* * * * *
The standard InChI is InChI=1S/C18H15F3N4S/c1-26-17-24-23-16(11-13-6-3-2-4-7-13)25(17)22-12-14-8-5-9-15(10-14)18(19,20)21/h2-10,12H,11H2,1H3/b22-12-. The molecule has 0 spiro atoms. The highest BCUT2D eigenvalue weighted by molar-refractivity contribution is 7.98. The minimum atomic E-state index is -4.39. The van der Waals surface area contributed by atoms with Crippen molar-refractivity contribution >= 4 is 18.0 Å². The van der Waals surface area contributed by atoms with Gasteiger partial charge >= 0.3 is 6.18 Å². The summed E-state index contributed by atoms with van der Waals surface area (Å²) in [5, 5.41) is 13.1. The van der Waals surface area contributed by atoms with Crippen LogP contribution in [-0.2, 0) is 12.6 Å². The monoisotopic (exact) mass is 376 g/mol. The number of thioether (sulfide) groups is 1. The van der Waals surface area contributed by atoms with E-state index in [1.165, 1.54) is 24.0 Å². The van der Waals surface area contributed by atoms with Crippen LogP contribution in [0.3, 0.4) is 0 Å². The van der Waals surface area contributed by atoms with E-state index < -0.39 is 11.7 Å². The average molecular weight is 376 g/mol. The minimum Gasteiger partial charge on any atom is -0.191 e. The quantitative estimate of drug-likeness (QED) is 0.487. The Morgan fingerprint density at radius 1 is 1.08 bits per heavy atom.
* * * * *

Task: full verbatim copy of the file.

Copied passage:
The standard InChI is InChI=1S/C18H15F3N4S/c1-26-17-24-23-16(11-13-6-3-2-4-7-13)25(17)22-12-14-8-5-9-15(10-14)18(19,20)21/h2-10,12H,11H2,1H3/b22-12-. The molecule has 0 spiro atoms. The highest BCUT2D eigenvalue weighted by molar-refractivity contribution is 7.98. The minimum atomic E-state index is -4.39. The van der Waals surface area contributed by atoms with Crippen molar-refractivity contribution >= 4 is 18.0 Å². The van der Waals surface area contributed by atoms with Gasteiger partial charge >= 0.3 is 6.18 Å². The summed E-state index contributed by atoms with van der Waals surface area (Å²) in [5, 5.41) is 13.1. The van der Waals surface area contributed by atoms with Crippen LogP contribution in [-0.2, 0) is 12.6 Å². The monoisotopic (exact) mass is 376 g/mol. The number of thioether (sulfide) groups is 1. The van der Waals surface area contributed by atoms with E-state index in [1.165, 1.54) is 24.0 Å². The van der Waals surface area contributed by atoms with Crippen LogP contribution in [0.3, 0.4) is 0 Å². The van der Waals surface area contributed by atoms with E-state index < -0.39 is 11.7 Å². The average molecular weight is 376 g/mol. The minimum Gasteiger partial charge on any atom is -0.191 e. The quantitative estimate of drug-likeness (QED) is 0.487. The Morgan fingerprint density at radius 1 is 1.08 bits per heavy atom.